Category: Fraud and Forensic

SEC & DOJ Release Second Edition of the Resource Guide to the U.S. Foreign Corrupt Practices Act

The SEC and DOJ Resource Guide is intended to provide information for businesses and individuals regarding the U.S. Foreign Corrupt Practices Act (FCPA). The guide has been prepared by the staff of the Criminal Division of the U.S. Department of Justice and the Enforcement Division of the U.S. Securities and Exchange Commission.

The key changes to the Second Edition reflect developments and issues that are well-known to experienced practitioners. Nevertheless, the updated Guide emphasizes the importance of effective (and “adequately resourced”) compliance programs, risk-based diligence efforts, and voluntary self-disclosures.   

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Recent ACFE Survey Indicates Increase of Fraud Now and Tomorrow

Last week, the Association of Certified Fraud Examiners (” ACFE”) published the results of a survey taken by more than 1,800 anti-fraud professionals in late April and early May 2020, while we were deep into the Covid-19 crisis.  The findings, for the most part, are not surprising, but does reveal some disappointing information.  While I have not seen a raw copy of the survey, I was surprised the ACFE didn’t ask if the company’s fraud risk assessment was reviewed and modified accordingly.

In addition, the survey highlights trends in the overall level of fraud. Survey respondents provided information about their current observations and expected changes regarding ten (10) specific types of fraud.

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The Next Level of Investigations

Many investigations are currently being performed remotely, in concert with the general counsel, the chief compliance officer, the chief audit executive, and depending on the how the allegation was triaged, with outside counsel, a forensic accounting firm, and the board.  Even government prosecutors are interviewing witnesses remotely.

The primary goal of the interview is to elicit information in a non-coercive manner. My personal preference is always to conduct interviews face to face because I can control the subject and the environment, and evaluate the nonverbal behavior of the interviewee.  But, if performing a face-to-face interview is not possible, I suggest using video over the telephone.

This writing provides some suggestions for techniques to consider when conducting internal investigations remotely.

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Tone from the top: Leadership’s challenge during a crisis

Leaders must find ways to engage with their people to motivate them, and this becomes increasingly important during uncertain or trying times. If done correctly, talking can be incredibly powerful. It can help relieve anxiety and help people find the strength they didn’t know was in them. Studies have shown that talking shuts down the brain’s fear center.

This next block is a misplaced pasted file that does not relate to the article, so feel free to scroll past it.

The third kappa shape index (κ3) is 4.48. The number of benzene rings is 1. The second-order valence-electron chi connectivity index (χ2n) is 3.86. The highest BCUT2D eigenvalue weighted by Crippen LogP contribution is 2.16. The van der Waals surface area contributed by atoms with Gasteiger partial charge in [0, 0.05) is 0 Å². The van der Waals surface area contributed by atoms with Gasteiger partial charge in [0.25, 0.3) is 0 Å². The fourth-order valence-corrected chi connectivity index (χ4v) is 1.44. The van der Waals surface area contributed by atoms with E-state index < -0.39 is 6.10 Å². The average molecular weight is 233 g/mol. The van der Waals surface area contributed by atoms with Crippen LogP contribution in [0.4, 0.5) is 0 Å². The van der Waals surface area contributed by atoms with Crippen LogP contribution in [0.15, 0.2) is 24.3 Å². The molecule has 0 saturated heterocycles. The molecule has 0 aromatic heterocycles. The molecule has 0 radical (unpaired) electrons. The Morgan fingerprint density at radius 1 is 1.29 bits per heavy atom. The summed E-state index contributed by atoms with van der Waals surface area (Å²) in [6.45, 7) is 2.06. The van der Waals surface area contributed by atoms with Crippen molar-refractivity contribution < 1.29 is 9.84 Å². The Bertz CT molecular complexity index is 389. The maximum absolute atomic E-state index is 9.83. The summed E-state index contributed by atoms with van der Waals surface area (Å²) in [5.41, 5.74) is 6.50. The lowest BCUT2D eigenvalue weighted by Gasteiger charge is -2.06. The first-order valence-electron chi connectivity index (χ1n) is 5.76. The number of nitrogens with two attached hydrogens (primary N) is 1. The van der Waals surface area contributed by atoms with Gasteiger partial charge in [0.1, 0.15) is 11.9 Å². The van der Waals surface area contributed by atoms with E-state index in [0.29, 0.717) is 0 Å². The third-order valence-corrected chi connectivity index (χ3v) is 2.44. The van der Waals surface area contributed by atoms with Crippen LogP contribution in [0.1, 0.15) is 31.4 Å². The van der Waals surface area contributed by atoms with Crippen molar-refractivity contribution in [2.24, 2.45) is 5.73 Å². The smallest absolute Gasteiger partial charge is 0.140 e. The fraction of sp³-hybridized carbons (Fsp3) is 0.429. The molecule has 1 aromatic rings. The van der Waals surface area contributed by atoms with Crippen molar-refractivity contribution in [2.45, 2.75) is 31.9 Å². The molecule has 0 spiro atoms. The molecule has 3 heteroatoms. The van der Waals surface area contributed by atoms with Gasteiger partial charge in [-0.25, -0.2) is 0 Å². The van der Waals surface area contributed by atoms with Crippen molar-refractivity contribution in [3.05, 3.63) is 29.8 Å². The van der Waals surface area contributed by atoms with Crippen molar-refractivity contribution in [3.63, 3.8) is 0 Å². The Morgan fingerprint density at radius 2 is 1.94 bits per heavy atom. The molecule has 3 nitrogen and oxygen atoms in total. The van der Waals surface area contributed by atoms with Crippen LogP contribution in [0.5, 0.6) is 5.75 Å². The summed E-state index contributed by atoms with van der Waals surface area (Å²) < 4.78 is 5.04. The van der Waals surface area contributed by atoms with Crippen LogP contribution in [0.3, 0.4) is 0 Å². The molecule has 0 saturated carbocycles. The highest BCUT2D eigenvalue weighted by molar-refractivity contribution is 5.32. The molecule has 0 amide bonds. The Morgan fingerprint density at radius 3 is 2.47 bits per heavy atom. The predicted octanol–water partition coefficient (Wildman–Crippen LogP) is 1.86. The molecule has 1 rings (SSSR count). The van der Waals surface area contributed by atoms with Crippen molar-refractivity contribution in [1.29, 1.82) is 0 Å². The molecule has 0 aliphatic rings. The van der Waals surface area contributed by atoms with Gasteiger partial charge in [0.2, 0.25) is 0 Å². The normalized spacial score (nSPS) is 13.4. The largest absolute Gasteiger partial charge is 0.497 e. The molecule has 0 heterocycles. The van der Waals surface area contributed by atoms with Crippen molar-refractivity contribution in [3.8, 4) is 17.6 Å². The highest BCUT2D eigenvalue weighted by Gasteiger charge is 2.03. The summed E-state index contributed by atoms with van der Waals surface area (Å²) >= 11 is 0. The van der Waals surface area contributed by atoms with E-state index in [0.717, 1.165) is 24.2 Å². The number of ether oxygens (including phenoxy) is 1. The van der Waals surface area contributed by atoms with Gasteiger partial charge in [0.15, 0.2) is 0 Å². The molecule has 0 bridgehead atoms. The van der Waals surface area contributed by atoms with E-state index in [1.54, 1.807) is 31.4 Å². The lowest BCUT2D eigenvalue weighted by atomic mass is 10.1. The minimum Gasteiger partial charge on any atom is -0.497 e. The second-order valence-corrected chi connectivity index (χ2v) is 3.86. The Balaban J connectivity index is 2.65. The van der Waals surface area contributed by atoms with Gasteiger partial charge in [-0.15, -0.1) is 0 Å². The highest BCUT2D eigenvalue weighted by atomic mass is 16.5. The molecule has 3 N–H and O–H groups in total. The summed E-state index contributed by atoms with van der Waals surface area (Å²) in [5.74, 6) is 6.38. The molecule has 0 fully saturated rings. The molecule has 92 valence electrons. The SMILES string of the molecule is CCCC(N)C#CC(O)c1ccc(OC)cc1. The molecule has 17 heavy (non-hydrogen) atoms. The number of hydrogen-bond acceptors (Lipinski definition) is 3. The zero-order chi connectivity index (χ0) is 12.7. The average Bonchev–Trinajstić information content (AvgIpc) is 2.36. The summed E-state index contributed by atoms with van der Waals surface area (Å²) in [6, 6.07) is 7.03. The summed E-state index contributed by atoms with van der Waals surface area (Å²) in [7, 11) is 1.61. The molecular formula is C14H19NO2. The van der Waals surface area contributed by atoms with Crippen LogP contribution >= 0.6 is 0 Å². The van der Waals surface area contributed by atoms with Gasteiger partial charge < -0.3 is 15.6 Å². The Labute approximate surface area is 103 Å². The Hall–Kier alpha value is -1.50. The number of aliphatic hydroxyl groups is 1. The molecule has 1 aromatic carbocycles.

As Dr. Judson A. Brewer stated in a recent New York Times article, “Anxiety is a strange beast. As a psychiatrist, I have learned that anxiety and its close cousin, panic, are both born from fear.”

Fear and anxiety can be debilitating. Without proper communication in a crisis, it’s easy for people to spin and spread stories of fear, creating social contagion. To balance this tendency, in a crisis, leaders need to take their “tone from the top” to the next level.

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Whistleblowers: Tipsters not trusting the system? Here’s how to win them back

Whistleblowers: Tipsters not trusting the system? Here’s how to win them back.

Anonymous hotlines and tip-reporting structures are useless, of course, if informants don’t trust them. Employees won’t blow the whistle if they fear reprisals. So, their concerns often don’t enter case-management systems and frauds continue. Here’s how to earn back their trust, take them seriously and transform raw tips into valuable fraud examinations.

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Whistleblowers: A Fraud Triage System

As the use of whistleblower programs continues to grow, many organizations find themselves struggling to manage burgeoning caseloads. As a result, serious fraud investigations can be delayed (with mounting losses) while less consequential complaints are being investigated. The lack of a timely, systematic and repeatable process for evaluating and prioritizing whistleblower tips that contain allegations of ethical breaches can also expose an organization to increased regulatory risk.

While there is no single, “right” method for following up on whistleblower complaints, the most effective approaches often resemble the medical triage programs that hospitals and first responders use to allocate limited resources during emergencies, or a crisis situation.

Here are some useful guidelines for designing and implementing a fraud triage system.

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The Use of Red Flags to Detect Misconduct or Fraud

A Red Flag is an unusual circumstance or a pattern of anomalies that should alert a reasonable person of possible misconduct. In each such instance, further inquiry and due diligence might be necessary to determine if the anomalies are explainable or require an investigation.

Below are some Red Flags to consider.